The Aeneid, by Virgil: A Review

ATY’s 2019 Reading Challenge prompt #29 is to read a book published before 1950. While there are likely several books on my TBR that fit the category, I decided to take this opportunity to read The Aeneid, by Virgil. I had purchased this book on audio a while back when I was on an epic poetry kick.

In this book, Virgil writes about Aeneas, a survivor of the Trojan war who is now homeless along with others of his city. Following a prophecy, Aeneas sets sail with his people, bound for Italy. This journey is not an easy one, nor is it a foregone conclusion that they will be welcomed upon their arrival in Italy.

Though written eight centuries later, The Aeneid takes up where The Illiad leaves off, and is filled with the same sort of exaggerated adventure. There is a lot of violent warfare. The gods intervene frequently whether for good or ill. This book is viewed as Virgil’s attempt to legitimize the Roman emperors, giving them a connection to the ancient gods through Aeneas.

I didn’t enjoy this book all that much. I probably should have read it back when I was on my epic poetry kick. It is a classic, and if you’re studying ancient literature, it likely has its value. But it was definitely not a pleasure read for me.

Beowulf: A Review

I discovered audio books last year, and listening to books has become my favorite way to survive my daily commute. Beowulf joined my 2017 Reading Challenge because I’m currently writing a novel that features a bard. Bards and epic poetry go hand in hand, so this was research.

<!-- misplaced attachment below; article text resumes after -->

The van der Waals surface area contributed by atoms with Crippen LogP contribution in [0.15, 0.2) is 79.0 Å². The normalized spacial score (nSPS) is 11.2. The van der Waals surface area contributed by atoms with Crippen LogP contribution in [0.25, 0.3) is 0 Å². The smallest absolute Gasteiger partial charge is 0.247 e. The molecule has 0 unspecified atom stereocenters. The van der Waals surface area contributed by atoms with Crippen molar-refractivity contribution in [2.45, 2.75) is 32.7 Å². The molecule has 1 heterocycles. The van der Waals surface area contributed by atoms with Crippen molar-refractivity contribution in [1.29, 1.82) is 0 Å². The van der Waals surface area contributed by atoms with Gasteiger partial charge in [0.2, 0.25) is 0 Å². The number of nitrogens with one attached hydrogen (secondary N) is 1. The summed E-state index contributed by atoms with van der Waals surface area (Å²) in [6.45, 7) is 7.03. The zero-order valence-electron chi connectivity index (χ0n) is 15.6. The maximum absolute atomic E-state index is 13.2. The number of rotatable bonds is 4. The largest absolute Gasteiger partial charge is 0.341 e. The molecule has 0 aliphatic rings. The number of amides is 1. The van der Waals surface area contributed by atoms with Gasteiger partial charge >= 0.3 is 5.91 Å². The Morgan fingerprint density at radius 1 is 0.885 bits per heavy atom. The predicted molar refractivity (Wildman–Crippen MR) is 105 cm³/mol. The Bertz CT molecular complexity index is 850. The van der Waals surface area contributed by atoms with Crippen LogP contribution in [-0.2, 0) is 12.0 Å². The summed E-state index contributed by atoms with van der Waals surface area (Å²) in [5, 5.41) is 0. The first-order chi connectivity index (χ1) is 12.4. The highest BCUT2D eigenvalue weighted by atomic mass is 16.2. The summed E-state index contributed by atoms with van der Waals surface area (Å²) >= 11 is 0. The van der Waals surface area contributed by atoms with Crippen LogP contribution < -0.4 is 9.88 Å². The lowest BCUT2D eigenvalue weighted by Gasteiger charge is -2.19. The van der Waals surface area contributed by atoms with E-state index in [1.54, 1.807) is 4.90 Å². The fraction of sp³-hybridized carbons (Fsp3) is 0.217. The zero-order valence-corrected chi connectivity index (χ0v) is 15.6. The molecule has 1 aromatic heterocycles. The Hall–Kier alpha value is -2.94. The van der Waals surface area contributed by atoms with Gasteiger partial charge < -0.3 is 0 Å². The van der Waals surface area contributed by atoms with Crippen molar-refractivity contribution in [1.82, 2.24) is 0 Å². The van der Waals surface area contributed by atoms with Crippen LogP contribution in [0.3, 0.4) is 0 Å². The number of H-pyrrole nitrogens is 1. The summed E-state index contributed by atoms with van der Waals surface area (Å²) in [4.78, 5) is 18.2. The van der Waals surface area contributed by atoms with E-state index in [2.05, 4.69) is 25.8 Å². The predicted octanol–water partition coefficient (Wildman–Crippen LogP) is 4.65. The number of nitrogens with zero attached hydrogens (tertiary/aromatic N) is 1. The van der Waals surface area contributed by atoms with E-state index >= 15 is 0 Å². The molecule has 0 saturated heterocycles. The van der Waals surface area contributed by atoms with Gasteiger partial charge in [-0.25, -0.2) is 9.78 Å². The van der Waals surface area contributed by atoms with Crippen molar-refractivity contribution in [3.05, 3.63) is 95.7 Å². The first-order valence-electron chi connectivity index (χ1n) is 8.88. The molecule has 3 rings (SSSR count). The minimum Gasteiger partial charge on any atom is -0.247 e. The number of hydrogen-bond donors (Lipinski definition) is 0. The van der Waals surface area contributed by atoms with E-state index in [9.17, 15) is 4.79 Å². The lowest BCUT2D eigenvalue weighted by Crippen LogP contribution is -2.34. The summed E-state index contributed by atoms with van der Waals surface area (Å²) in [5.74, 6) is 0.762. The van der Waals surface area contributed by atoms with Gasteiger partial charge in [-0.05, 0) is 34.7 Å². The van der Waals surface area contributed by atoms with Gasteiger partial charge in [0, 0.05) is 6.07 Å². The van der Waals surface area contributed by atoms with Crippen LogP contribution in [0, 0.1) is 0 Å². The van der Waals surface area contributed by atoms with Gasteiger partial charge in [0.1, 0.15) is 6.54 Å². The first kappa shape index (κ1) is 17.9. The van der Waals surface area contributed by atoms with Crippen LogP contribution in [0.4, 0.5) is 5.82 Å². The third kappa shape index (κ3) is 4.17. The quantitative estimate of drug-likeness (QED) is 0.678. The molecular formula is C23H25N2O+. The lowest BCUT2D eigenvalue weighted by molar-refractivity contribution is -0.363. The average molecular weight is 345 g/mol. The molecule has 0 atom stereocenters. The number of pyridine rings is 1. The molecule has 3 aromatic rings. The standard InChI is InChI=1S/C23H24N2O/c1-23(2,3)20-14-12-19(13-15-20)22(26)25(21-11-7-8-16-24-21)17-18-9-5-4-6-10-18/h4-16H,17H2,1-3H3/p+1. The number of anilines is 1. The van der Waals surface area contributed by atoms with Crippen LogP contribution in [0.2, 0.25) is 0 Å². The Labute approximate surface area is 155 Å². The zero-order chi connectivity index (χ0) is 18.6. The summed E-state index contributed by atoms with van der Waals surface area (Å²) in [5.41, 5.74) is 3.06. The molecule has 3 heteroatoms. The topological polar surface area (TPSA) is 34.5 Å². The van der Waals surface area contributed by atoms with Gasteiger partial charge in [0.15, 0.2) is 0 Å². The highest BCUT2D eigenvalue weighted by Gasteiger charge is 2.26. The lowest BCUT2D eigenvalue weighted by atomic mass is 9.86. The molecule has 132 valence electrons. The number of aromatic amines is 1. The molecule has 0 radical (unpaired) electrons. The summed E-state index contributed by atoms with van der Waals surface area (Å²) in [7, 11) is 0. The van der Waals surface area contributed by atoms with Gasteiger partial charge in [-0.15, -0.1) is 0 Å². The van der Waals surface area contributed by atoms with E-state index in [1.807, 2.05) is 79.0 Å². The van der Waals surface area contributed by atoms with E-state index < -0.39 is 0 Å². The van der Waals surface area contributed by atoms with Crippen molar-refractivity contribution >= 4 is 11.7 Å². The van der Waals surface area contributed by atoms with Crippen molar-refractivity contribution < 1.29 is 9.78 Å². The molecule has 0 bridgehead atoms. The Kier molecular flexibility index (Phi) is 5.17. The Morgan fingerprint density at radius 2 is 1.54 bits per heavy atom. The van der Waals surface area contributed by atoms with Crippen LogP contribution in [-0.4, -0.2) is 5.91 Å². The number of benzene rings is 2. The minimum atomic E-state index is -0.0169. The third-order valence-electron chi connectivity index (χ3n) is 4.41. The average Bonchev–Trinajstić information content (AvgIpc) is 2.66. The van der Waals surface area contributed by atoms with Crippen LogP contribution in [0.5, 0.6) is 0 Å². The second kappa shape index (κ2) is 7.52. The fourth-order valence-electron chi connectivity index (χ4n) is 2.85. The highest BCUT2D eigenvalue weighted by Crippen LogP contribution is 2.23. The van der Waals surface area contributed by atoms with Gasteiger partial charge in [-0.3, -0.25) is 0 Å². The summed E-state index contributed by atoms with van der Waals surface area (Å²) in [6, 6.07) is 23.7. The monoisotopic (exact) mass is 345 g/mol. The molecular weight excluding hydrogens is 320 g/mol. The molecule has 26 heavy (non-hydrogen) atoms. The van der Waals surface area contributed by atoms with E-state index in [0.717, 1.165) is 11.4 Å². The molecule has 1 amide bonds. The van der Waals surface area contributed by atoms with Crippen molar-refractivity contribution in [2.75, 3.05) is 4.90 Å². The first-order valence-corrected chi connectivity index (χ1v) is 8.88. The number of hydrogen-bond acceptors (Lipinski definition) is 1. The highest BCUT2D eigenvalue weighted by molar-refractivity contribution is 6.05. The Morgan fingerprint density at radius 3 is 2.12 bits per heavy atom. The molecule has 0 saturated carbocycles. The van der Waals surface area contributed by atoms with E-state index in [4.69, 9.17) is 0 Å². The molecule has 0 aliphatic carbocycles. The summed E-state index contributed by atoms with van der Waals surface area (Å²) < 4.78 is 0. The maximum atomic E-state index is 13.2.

The version I listened to was published by Audio Connoisseur in 2005. It was translated by C. W. Kennedy and narrated by Charlton Griffin. It also includes a brief introduction which reviews literary and cultural discussions of the poem.

I was grateful for this introduction, for without it, I likely would have been horribly lost at a number of moments as I listened. The poem tends to digress in places, to fall into side stories and historical exposition of the various people groups surrounding the story of the hero, Beowulf. Even with the introduction, it was at times difficult to follow.

The poem relates the adventures of the title hero, Beowulf, defeating monsters and dragons. I won’t detail the plot for you here, I’ll let you read it for yourself. Suffice it to say, there is plenty of fighting, daring adventures and treasure.

Overall, I enjoyed this presentation. I ended up listening through it twice, and will likely do so again. Although I hope to read a print version of the poem before I do that.

Even if it was a little hard to follow, it was still a fun read. Over the top exaggeration, to be sure, but still fun. I find myself now wanting to read more epic poetry. There may be some Gilgamesh or Homer in my future, or anything from this list.

While I listened, I couldn’t help but think of J. R. R. Tolkien, and his created realm of Middle Earth. I could see where he’d clearly been influenced by Beowulf, and borrowed from its imagery. Later, in researching more about the poem as I sat down to write this review, I learned that indeed Tolkien was heavily influenced by this poem. In fact, he translated the poem himself and lectured on it in 1936 at the British Academy.

I also learned that this book exists, Beowulf: A Translation and Commentary. I think I found the print version of this poem I intend to read!